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Lexus' new turbocharged engine may not save customers gas money

Lexus is about to introduce a new compact crossover with a turbocharged engine. Here's why it might not save its customers money at the pump.


There is exciting news from Lexus. The company is going to launch its new RAV 4 sized NX crossover late this year and the company has confirmed it will be the first Lexus with a modern, four cylinder turbocharged engine. Equally exciting, is that management officials have said the new engine will spread throughout the Toyota family. That is great because some of the Toyota vehicles are saddled with aging engines way overdue for an update. The Tacoma would benefit from a new engine for example. We have one major worry however.

We are concerned that the new NX 250 Turbo, as we are calling it, will require premium fuel, which costs about 10% more than regular unleaded. Our analysis shows that if this is the case, the new Lexus crossover will have no better fuel economy than if if Lexus had used the existing V6. In the 2012 Toyota RAV 4 that engine delivered 22 MPG combined and 26 MPG highway with an old fashioned 4 speed transmission. With a 6 speed it would have had about 24 MPG combined. That is only 1 MPG less than the new RAV 4 gets with its weak, non-turbo, 4-cylinder.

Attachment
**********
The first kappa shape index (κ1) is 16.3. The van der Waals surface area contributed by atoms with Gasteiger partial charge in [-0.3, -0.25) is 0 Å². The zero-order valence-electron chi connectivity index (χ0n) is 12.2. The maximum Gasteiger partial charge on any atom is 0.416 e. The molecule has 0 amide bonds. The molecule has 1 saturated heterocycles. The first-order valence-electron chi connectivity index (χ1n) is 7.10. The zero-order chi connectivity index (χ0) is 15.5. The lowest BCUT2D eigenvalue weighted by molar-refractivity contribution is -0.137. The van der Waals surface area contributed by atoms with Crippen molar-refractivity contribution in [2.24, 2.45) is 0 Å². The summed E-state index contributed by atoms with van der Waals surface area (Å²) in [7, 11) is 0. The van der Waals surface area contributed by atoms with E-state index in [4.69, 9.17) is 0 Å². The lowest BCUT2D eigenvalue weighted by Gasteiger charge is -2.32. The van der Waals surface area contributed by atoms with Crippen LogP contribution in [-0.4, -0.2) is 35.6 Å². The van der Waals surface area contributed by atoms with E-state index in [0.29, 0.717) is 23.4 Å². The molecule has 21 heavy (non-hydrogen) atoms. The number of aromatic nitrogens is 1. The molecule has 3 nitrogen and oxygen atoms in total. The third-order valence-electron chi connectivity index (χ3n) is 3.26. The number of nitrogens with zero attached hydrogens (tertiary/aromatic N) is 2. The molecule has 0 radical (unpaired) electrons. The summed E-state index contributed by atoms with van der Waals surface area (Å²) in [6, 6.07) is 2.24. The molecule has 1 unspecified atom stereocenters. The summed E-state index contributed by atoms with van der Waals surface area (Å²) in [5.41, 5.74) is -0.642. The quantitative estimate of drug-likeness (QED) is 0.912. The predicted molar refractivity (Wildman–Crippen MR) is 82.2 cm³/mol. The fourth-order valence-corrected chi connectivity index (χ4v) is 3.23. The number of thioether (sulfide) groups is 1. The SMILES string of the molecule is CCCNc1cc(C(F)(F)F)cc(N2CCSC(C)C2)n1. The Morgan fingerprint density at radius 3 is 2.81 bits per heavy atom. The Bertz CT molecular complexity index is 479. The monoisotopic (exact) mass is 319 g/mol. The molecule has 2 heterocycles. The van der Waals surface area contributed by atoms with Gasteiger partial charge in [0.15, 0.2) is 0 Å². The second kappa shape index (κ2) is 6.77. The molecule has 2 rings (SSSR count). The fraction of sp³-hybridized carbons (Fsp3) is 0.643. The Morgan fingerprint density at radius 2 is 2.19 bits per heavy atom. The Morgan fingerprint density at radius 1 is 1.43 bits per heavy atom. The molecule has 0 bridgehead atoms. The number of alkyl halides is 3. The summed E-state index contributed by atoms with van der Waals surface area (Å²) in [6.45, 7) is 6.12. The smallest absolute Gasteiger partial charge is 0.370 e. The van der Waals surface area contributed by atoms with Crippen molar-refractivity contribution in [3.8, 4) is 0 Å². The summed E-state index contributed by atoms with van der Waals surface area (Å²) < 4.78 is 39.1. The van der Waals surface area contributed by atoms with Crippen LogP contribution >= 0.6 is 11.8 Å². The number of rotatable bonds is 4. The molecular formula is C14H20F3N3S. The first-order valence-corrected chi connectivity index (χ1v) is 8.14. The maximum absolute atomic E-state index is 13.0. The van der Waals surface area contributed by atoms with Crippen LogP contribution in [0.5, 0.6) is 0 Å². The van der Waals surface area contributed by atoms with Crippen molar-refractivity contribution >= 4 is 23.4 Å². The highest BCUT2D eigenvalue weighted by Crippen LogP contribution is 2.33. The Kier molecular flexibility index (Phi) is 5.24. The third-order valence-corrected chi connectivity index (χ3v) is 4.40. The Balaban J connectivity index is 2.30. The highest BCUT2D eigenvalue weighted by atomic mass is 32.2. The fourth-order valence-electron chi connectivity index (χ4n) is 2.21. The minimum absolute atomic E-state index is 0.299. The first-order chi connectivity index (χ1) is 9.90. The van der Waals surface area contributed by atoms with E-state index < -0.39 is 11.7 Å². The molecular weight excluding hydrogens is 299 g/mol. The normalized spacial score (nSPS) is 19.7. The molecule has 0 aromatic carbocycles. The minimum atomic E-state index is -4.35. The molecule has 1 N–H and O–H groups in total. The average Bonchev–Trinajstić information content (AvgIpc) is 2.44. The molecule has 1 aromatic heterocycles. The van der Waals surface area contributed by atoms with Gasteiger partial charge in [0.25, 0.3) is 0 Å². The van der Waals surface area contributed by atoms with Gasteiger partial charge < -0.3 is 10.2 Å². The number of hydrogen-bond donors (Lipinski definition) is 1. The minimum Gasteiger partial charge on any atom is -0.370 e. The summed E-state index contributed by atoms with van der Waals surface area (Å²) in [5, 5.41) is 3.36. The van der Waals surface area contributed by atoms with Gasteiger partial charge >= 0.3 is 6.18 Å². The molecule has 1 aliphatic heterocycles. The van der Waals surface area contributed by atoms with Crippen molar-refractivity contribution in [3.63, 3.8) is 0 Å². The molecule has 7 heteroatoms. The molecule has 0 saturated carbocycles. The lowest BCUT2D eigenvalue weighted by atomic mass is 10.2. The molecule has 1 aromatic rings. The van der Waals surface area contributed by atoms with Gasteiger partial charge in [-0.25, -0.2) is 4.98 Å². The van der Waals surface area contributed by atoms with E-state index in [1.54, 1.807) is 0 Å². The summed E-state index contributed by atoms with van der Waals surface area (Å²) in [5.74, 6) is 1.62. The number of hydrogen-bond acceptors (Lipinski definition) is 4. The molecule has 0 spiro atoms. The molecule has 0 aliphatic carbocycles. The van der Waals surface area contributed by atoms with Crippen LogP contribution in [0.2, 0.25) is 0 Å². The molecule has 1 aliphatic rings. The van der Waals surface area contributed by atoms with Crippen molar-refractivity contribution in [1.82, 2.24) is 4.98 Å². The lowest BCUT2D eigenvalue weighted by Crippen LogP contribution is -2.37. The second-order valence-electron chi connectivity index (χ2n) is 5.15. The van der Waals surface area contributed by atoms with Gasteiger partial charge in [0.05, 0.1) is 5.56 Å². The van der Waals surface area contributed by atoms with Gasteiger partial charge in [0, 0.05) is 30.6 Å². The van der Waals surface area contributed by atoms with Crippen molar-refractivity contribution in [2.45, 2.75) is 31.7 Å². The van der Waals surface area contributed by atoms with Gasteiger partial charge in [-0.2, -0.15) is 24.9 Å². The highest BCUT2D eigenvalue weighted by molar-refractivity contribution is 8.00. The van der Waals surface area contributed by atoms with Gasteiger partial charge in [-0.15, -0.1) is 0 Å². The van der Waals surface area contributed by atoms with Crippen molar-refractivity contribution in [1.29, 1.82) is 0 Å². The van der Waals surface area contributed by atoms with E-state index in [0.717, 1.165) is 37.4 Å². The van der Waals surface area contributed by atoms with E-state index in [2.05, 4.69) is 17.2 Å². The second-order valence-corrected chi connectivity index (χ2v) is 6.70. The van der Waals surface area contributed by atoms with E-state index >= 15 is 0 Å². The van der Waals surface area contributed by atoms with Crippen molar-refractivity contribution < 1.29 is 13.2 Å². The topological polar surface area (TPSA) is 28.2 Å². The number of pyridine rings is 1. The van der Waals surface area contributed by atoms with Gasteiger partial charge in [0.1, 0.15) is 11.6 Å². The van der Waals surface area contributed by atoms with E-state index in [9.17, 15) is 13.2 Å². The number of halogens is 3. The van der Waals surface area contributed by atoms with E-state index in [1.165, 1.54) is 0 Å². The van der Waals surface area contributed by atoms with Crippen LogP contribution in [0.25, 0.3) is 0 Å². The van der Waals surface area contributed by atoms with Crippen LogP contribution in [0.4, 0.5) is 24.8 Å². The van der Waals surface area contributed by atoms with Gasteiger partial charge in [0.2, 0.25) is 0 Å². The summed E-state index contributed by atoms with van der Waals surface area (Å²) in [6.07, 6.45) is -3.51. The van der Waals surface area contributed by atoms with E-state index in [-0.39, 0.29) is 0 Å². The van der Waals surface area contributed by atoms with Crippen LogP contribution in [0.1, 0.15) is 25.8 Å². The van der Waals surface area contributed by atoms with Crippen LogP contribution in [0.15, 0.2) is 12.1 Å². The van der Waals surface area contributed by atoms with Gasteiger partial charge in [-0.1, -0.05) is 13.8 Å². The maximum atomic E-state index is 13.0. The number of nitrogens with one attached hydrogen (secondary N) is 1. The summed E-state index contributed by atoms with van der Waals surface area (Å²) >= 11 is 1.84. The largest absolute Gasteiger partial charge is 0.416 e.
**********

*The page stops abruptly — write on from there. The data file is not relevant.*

In the Lexus family there are presently two workhorse engines. Both use the same basic V6 architecture and displace 3.5 liters. In the ES 350 and also the RX 350 the engine uses fuel injection and is mounted in the engine bay left to right (transversely mounted.). The engine provides adequate power, and even with just a 6 speed transmission it delivers class average fuel economy. Lexus approves the use of regular unleaded gasoline in this engine in these cars and they are the two top sellers in the Lexus line by far.

The higher power version of that engine is mounted front to back (longitudinally) and uses both direct and also port fuel injection to balance low speed drivability and high rev power. This engine, when found in the new Lexus IS 350, is a class leader with 306 horsepower, but it requires premium unleaded for a couple of reasons. The main reason is so the engine can make the most possible power, but Lexus also knows that the engine needs the added detergent found in premium fuel to operate properly over the long run.

If Lexus introduces the new NX 250 Turbo with a turbocharged 4 cylinder and requires premium fuel we will have to say that the company has not moved the needle for its customers that want a responsive engine that is fuel economical.

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John Goreham    March 19, 2014 - 9:43AM

MrT, you make an excellent point! I worry a little about the cost of that engine in the new crossover, but cost is an issue Lexus deals with well. Thanks for bringing that point to the discussion!